Page 1


Historic move Sioux City Public Museum director Steve Hansen gives a sneak peek at the new downtown facility

Inspirational letters What legacy will you leave?


Dance, dance, dance Eagles Club continues to swing


In the jailhouse Historic Jail Museum in Benton, Ill.


Elmwood Care Centre & Premier Estates

Index Publisher | Steve Griffith Editor | Mitch Pugh

“Where Caring Makes the Difference”

Advertising Manager | Nancy Gevik ©2011 The Sioux City Journal. Prime is published monthly by the Sioux City Journal. For advertising information, please call (712) 224-6285. For editorial information, please call (712) 293-4201.

Enjoy the ambiance of small town, Onawa, Iowa!


PO Box 3616 Sioux City, Iowa 51102 712-293-4250 Calendar���������������� 17-18 Groups��������������������������6 Health����������������������������5 Local Services����������� 7-8

Puzzle Page�����������������13 Technology��������������������9 Terry’s Turn�������������������4 Travel��������������������������15

Museum director Steve Hansen stands in front of a vintage paving machine at the new Sioux City Public Museum under construction in the former JC Penney building in downtown Sioux City. Page 10

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What’s Coming Up

Bill Cosby – still himself One of America’s most beloved comedians, Bill Cosby has captivated generations of fans with his comedy routines, iconic albums, the groundbreaking series “The Cosby Show,” and best-selling books such as “Fatherhood.” His comedy transcends age, gender, and cultural barriers. Cosby broke television’s racial barrier with a role in “I Spy,” becoming the first African American to costar on a television series and win three consecutive Emmys for Outstanding Lead Actor in the dramatic series. The veteran comic created and produced the Emmy-winning cartoon “Fat Albert” and the “Cosby Kids,” which began airing in the 1970s and was made into a film in 2004. The show, based on Cosby’s childhood in Philadelphia, was designed to educate and entertain.

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Springtime in Chicago and American Passion Play ............................April 13-17 New York City Baseball Broadway...................................June 7-11 Yellowstone, Glacier and North Dakota Badlands .........June 21-30 Mackinac Island & Door County ............................Sept. 10-18 Nova Scotia and Prince Edward Island................ Sept. 17 - Oct. 2

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San Antonio, Texas! ........................April 2-10 Missouri Spring Fling (last chance to see "Noah" in Branson!)..........April 13-17 Smoky Mountain Shows ..............May 14-22 Pacific Northwest Grandeur - with Victoria Butchart Gardens option .................July 7-19 Grand Canyonlands of the Great Southwest ........................... Sept. 9-19 Autumn in New England #2 ..........................Sept. 28 - Oct. 9 Christmas in Bethlehem...............Nov. 14-21 All trips have a Sioux City, LeMars and Orange City Departure! Check out our new website for more tours:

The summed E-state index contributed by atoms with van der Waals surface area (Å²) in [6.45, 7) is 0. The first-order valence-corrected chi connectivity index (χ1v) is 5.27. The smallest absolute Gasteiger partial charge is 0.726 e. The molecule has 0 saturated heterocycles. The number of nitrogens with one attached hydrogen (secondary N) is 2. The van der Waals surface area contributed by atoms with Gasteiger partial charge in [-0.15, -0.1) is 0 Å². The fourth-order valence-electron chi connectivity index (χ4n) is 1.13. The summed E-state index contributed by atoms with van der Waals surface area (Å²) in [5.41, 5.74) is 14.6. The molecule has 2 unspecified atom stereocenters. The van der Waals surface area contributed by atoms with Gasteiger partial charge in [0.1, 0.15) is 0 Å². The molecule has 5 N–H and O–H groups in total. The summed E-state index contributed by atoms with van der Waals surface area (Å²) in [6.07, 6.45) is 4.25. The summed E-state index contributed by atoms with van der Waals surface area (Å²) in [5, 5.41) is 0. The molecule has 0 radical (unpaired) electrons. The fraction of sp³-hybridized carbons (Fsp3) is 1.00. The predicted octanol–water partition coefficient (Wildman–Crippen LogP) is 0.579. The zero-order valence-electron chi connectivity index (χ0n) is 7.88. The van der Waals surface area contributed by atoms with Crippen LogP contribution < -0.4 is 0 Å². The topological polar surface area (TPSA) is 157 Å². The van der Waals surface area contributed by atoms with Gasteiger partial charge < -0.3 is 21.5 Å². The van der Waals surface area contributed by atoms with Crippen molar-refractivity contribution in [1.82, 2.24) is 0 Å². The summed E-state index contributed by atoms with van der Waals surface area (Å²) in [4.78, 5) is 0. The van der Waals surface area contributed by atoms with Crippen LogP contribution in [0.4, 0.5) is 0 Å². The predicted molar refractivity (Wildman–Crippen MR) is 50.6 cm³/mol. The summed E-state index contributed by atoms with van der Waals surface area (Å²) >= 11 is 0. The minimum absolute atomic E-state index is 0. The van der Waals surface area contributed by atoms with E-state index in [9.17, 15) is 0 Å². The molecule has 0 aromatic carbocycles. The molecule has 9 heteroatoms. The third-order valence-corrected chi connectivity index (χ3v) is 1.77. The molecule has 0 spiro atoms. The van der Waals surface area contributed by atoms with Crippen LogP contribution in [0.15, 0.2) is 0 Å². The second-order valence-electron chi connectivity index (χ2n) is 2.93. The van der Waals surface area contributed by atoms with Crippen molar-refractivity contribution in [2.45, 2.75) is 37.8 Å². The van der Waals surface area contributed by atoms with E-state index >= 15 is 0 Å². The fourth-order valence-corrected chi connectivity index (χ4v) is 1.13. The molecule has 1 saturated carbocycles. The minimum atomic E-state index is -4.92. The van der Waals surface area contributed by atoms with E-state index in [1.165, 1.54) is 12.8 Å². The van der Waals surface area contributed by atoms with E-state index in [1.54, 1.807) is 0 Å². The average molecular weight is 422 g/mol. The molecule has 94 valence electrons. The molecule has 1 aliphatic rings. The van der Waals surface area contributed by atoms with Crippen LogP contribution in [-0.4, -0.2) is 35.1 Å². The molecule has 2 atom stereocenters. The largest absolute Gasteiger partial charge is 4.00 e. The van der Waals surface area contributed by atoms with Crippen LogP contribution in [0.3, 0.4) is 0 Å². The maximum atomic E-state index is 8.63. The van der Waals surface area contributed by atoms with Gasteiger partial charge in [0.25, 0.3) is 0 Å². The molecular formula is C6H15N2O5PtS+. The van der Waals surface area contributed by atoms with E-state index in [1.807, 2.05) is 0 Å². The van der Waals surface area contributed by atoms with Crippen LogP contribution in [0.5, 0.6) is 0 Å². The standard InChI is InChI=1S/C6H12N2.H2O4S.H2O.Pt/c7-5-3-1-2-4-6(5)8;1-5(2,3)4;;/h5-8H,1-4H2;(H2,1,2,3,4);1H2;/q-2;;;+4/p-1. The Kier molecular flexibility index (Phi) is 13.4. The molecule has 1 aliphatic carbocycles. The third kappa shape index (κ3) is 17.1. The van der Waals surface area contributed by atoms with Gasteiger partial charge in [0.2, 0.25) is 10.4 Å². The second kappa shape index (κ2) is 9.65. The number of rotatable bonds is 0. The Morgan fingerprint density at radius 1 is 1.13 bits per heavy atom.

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March 2011 | 3

Terry’s Turn

Letters from father to mother inspire Like most writers I’m always working on several projects at any one time. I write this column and a travel story each month for Prime. Plus I’m putting together a collection of short stories about my childhood, I’m writing a novel set during the Korean War and I’m writing a memoir about my parents. The book about my parents is based on letters found by my sister after our mother passed away several years ago. Those letters were written by our father Terry Turner as he was ing our mother. Since very few people had telephones in rural Kansas back around 1917 and travel was tough to say the least talking to a girl had to be done through the mail. Although I only have one side of the conversation which is my future father’s letters I can only imagine what my mother’s response may have been. But it’s pretty obvious in the early letters she wasn’t all that interested in this guy who was in the Army waiting to be shipped out to

France during WWI but thankfully for my sister, brother and me he was persistent. When I read those letters I was struck by several things. One is the handwriting. Those letters were written in pen and ink but there are no smudges or ink blots. I can make a mess with a ballpoint. The language is somewhat formal but conversational too. Those letters not only tell a lot about my father but they also reveal much about the time in which my parents lived. In one letter my father who had recently been discharged from the Army wrote about going into town after working all day as a farm hand. While there he went to see a movie. He remarked that although some people thought movies were sinful he didn’t see anything wrong with them. He said westerns were his favorite. In another letter he told about working in a field that day and looking up and seeing an airplane. He was fascinated by that flying machine as it soared overhead. It was a sight most of us today take for granted but back then it was unusual and exciting. Even unusual and exciting enough to include in a letter. The other thing I think about while reading those letters is that they

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are history. More important to me they are my family’s history written down and saved for as long as they are kept intact. Some of our country’s most important historical documents are letters, journals and diaries. Many of those documents were written by important leaders and decision makers but many more were written by ordinary citizens. Museums and libraries have collections of letters written by soldiers during major conflicts such as the Civil War and they tell a lot about what ordinary people thought about those extraordinary times. But what about today? Very few people write letters these days. Now most communication is done with cell phones, e-mail or text messages. And with rare exceptions none of that is saved. What will future generations know about how we really lived and thought and talked without any of those messages and conversations being saved? Of course, we do have videos and photographs that we all take of family but those normally don’t tell someone else what your thoughts and feelings are. Plus videos and digital photos won’t last forever. I have a photographic collection that includes old cameras, photos